As companies continue to navigate fluctuating pandemic conditions, they are gradually normalizing their capital allocation policies, and stock buybacks are hot again. So, we ask, should dividend growth or a buyback be more appealing to investors? While both stock buybacks and dividends are important components of total shareholder yield, there are important differences to consider.
Recent Dividend vs. Buyback Trends
Dividends largely rebounded in 2021, but the volume of stock buybacks has been setting records recently. Standard & Poor’s reported that fourth quarter 2021 buybacks were $270 billion—an all-time high—and up 15% from the third quarter.
Source: Standard & Poor’s, from 9/29/17 ‒ 12/31/21.
Why the Fuss over Buybacks?
Companies face finite uses for their capital and cash flows, and there will always exist tension between reinvesting for organic growth, expanding by acquisition, or returning money to shareholders via dividends or buybacks. How these decisions play out influences shareholder experience over time.
- Dividends have long been viewed as a prudent and even expected deployment of capital.
- Buybacks have a more contentious history, and the steady increase in buyback volumes over time has brought scrutiny.
On their face, buybacks are usually well received. In addition to signaling management’s confidence in the future, share repurchases reduce a company’s shares outstanding. All else equal, with fewer shares publicly trading, remaining shareholders' stock shares represent an increased ownership interest in the company. Earnings per share (EPS) also generally increases, which can boost near-term share prices.
In practice, the effects of buybacks are less clear and often misunderstood. Increasing EPS can provide an incomplete view of value creation and the effectiveness of management’s capital deployment.
- Increasing EPS, for example, can overshadow a situation where returns on invested capital are decreasing over time on lower incremental returns.
- Leading buyback companies are sometimes the same companies that issue abundant shares in compensation related options.
The Dividend Growth Advantage
Dividend growth strategies have become popular core portfolio building blocks across market capitalization segments, geographies and even sectors. While buyback strategies are less common as a stand-alone allocation, some advocate for combining stocks that pay dividends with those that execute buybacks in a concept called total shareholder yield.
Dividend payments and buybacks are both ways for companies to return capital to shareholders; however, they create very different outcomes when used as a basis for portfolio construction. Let’s take a look at two of the more widely tracked indexes in the space.
The S&P 500 Dividend Aristocrats are stocks that have grown their dividends for a minimum of 25 consecutive years.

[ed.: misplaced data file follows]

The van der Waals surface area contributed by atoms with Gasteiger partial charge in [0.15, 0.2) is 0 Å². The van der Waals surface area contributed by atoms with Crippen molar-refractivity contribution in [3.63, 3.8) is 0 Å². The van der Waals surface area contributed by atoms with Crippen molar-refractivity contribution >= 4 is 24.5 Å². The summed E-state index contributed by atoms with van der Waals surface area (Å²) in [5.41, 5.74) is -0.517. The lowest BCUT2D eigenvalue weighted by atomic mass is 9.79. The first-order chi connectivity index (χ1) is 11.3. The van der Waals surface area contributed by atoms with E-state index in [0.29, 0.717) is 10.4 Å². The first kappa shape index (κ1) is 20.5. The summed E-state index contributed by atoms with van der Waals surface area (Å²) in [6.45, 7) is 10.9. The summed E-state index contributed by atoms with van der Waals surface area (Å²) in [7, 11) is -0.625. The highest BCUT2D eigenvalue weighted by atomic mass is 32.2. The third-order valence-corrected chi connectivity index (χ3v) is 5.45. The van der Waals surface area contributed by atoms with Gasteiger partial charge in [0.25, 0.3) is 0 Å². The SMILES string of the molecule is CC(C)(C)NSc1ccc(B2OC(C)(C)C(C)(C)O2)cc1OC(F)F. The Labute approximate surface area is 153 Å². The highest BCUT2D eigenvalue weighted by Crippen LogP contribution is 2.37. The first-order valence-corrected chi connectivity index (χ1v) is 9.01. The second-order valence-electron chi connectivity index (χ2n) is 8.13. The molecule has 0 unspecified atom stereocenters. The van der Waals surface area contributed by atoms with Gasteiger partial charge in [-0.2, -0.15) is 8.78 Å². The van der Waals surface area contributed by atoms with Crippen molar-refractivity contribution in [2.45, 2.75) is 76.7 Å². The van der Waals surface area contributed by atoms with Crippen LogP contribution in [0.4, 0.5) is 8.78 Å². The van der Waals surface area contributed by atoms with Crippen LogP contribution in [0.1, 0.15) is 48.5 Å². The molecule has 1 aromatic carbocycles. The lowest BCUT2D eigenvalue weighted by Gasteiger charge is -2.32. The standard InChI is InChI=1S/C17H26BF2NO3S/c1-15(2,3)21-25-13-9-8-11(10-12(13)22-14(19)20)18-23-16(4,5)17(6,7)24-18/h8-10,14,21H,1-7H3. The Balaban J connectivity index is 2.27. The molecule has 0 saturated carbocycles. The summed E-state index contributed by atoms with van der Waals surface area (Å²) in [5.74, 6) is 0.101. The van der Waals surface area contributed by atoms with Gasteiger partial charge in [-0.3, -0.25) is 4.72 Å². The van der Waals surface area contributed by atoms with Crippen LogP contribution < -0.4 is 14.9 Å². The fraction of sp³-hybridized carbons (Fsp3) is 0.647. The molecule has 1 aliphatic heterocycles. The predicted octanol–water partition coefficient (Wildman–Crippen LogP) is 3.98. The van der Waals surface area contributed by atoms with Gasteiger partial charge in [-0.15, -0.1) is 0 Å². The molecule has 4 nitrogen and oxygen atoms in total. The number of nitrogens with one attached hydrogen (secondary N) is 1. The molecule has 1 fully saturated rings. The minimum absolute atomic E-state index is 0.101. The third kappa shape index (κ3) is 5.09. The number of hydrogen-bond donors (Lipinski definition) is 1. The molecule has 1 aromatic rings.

The Nasdaq U.S. Buyback Achievers Index tracks companies that have reduced their shares outstanding by at least 5% over the trailing 12-month period.
As of April 30, 2022, there are only three Dividend Aristocrats that overlap with the Nasdaq U.S. Buyback Achievers Index. It turns out that companies that place a priority on growing dividends over time are generally distinct from those that execute buybacks.
Over time, dividends have been more stable than buybacks, and arguably represent a stronger and more lasting signal by management in their confidence in the future growth of their business. Management teams are far more reticent to eliminate a dividend, and investors in turn have come to take dividend cuts as a greater “tell” on underlying business health.
Meanwhile, buybacks often “come” when times are good and quickly ”go” when conditions change. Indeed, buyback volumes dropped precipitously after the great financial crisis and also at the onset of the COVID-19 pandemic.
Source: Standard & Poor’s. Based on S&P 500 Index data from 12/31/2007 to 12/31/2021.
Comparing Returns over Time
Since common inception, the S&P 500 Dividend Aristocrats Index has generated returns on par with the Nasdaq U.S. Buyback Achievers Index; however, the Dividend Aristocrats Index has produced significantly greater risk-adjusted returns. The buyback index has been significantly more volatile and has exhibited larger drawdowns and down-capture ratios relative to the broad market—an important distinction between the strategies in a market where volatility may linger. Of course, there is no guarantee these indexes will always perform this way.
Source: Morningstar, from 12/20/2006 ‒ 4/30/2022.
Source: Morningstar, from 12/20/2006 ‒ 4/30/2022. Sharpe Ratio is a risk-adjusted measure calculated by using standard deviation and excess return to determine reward per unit of risk.
As capital allocation policies continue to normalize, investors will be closely watching dividend and buyback activity. While both approaches are investor-friendly components of shareholder yield, there are important distinctions for asset allocators. Dividend growth over time potentially delivers a stronger and more consistent signal to shareholders of a company’s future prospects. In addition, a dividend growth approach has delivered higher risk-adjusted returns over time.